Earlier today, MLB and the MLBPA jointly announced a series of rather significant rule changes. Most notably, there will be a 26th roster spot and a limit on September call-ups beginning in 2020. I really dislike limiting September call-ups. Blah. Here is the full press release. Make sure you check it out.
As part of the rule changes, baseball will transition to a single July 31st trade deadline beginning this season. That means August (and September!) waiver trades are no more. Gotta love MLB’s ability to fix things that aren’t broken. Anyway, Ken Rosenthal (subs. req’d) and Jeff Passan reported this was coming yesterday. Here’s Passan with an explanation:
What will be in place come this summer are a single July 31 trade deadline and (a single All-Star Game voting) Election Day. Deals after the non-waiver deadline made August a hotbed for incremental upgrades by teams, and the union’s hope is that getting rid of them will incentivize teams to be more aggressive in the offseason knowing that the fallback for August deals no longer is an option.
Rosenthal says “indecipherable trade waivers” are “baseball’s version of the U.S. tax code,” which is a bit extreme to me, but whatever. Bottom line is there will be no more trades after July 31st going forward. No more worrying about trade waivers or postseason eligibility or anything like that. August is really going to feel like the dog days of summer without trade rumors to break up the monotony.
The Yankees have not been all that active on the August trade waiver market in recent years. The Andrew McCutchen trade last year is far and away their most notable August trade in quite a while. Their last August trade of note prior to that was probably adding Chad Gaudin in 2009. Or maybe getting Brendan Ryan in September 2013. The Yankees did trade away Ben Gamel in an August deal, so I guess that counts.
Despite their general August inactivity, a single July 31st deadline will create some headaches for the Yankees, and all teams really. If you’re a contender, you have that much less time to improve and no way to react to August and September injuries. If you’re a rebuilder, you have less time to shop your players. If you’re a bubble team, you have to pick a path earlier in the summer. No more seeing what happens in August before deciding what to do.
Aaron Judge suffered his broken wrist on July 26th last year. The Yankees would’ve had five days to find a replacement under the new single trade deadline, which means no waiting out the market for McCutchen — getting McCutchen for nothing in particular on August 31st was a hell of a deal — and it means paying a premium at the deadline because teams would’ve known the Yankees were desperate for outfield help and running short on time.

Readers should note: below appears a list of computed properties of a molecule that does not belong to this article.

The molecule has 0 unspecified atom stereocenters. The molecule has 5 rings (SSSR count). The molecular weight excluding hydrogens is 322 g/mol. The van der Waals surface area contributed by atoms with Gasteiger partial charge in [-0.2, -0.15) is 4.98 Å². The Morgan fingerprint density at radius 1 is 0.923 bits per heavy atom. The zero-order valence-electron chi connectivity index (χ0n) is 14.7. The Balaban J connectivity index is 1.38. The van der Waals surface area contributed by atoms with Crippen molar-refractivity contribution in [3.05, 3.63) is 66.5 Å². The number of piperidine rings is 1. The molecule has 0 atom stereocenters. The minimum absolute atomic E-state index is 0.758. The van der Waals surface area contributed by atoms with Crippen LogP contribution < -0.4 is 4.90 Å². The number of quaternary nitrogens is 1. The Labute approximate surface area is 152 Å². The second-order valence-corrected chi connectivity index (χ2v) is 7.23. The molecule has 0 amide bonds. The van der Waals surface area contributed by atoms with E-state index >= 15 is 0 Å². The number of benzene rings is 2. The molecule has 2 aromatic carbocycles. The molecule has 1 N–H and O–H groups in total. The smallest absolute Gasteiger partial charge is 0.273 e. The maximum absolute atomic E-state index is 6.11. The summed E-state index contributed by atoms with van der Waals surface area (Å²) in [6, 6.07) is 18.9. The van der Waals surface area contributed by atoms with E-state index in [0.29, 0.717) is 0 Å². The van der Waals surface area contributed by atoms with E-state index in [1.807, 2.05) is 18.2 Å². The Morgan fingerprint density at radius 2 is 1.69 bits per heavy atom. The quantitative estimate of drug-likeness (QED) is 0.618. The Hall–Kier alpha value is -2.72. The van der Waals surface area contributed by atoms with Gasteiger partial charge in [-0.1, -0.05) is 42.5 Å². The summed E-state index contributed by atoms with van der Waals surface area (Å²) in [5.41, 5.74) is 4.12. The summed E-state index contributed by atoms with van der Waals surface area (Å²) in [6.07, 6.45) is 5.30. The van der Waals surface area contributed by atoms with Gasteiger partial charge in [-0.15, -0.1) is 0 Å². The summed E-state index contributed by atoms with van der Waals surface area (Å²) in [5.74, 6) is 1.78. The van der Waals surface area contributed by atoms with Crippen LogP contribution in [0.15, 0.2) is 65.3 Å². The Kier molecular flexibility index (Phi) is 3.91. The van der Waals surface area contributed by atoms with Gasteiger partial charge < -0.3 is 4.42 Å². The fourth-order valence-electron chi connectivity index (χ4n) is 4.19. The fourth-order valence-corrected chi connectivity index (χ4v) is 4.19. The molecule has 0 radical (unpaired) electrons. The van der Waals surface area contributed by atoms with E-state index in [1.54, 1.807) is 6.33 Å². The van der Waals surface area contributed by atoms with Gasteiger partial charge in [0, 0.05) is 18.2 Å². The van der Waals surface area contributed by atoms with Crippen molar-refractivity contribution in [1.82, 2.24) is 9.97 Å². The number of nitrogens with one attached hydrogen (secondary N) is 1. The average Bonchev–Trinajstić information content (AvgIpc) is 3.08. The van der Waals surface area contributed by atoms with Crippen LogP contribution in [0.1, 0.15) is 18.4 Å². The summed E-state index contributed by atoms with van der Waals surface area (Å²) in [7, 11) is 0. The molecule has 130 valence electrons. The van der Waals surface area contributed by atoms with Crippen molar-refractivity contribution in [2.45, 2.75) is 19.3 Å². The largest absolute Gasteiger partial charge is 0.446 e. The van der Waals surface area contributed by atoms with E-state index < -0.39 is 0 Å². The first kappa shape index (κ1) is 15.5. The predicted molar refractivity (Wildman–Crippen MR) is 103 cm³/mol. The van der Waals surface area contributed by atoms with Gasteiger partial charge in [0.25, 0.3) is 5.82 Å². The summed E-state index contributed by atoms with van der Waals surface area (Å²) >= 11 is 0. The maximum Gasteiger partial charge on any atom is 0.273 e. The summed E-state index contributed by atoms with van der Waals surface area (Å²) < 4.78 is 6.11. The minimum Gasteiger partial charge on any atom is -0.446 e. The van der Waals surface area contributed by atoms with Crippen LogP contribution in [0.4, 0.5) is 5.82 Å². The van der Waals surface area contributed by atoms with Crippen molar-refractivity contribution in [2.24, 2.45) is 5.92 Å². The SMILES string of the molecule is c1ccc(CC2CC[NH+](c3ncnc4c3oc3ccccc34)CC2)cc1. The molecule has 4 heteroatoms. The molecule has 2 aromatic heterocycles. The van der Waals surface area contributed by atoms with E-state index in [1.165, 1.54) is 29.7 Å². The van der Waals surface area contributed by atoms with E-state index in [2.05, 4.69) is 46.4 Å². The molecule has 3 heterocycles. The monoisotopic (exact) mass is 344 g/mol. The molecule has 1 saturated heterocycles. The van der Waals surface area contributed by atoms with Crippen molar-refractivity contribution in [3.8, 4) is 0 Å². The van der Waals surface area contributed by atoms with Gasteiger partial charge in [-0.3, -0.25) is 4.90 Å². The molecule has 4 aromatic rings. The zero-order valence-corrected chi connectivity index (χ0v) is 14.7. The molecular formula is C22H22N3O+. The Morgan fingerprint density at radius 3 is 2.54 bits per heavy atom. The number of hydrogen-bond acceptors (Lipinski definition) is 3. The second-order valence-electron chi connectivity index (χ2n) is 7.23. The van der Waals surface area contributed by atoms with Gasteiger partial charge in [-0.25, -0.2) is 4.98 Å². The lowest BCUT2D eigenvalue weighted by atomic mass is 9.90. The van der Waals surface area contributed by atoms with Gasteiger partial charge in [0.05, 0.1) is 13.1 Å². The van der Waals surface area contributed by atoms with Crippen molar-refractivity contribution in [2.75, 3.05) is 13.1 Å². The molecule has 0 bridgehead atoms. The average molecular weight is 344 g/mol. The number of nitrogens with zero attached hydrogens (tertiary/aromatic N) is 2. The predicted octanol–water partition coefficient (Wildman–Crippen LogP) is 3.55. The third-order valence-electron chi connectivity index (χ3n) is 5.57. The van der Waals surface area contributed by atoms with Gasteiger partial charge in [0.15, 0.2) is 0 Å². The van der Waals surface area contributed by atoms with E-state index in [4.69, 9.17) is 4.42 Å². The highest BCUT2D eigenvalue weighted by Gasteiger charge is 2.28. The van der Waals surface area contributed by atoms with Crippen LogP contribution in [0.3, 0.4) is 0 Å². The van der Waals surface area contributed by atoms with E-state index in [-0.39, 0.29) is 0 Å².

The new single trade deadline makes optionable depth players much more valuable. Contending teams have to not only get the roster help they need prior to July 31st, but also secure contingency plans. Guys who can go up and down to Triple-A without waivers are ideal. I wonder if we’ll see more optionable relievers and utility guys get traded at the deadline now. Players like Jonathan Holder and Tyler Wade become that much more important.
At the moment the Yankees are in good shape with optional depth. Wade’s an optionable infielder, Clint Frazier is an optionable outfielder, Kyle Higashioka is an optional catcher, Greg Bird is an optional first baseman, Domingo German and Jonathan Loaisiga are optionable starters. That’s right now though. Who knows what the Yankees will look like on July 31st? August trade waivers meant the Yankees didn’t have to rush into anything when Judge got hurt.
Is there a loophole here? Could the Giants have released McCutchen in August with a gentleman’s agreement that he’d sign with the Yankees after clearing waivers (assuming he clears waivers!), then the Yankees trade San Francisco prospects (and any necessary cash) for future considerations in the offseason to complete the deal? Unlike trade waivers, teams couldn’t claim McCutchen just to block him. They’d have to take him and his salary on. A move like this would be tricky.
Passan and Rosenthal say the MLBPA hopes teams will be more aggressive in the offseason knowing they can’t get help in August and eh, I’m not sure about that. Would a single trade deadline help Dallas Keuchel or Craig Kimbrel find work? I don’t think so. Tons of teams can use them and they’ve yet to receive an offer to their liking. Would Adam Jones remain unsigned until mid-March with a single trade deadline? Yeah, I think so. I guess we’ll find out in time.
McCutchen trade aside, the Yankees have not been very active on the trade waiver market, but that doesn’t mean a single trade deadline won’t complicate things for Brian Cashman & Co. moving forward. Waiver trades were always available if the Yankees needed help, which they did when Judge got hurt last year. Now they’re no longer available. More than anything, this means hoping for good health after July 31st more than ever before.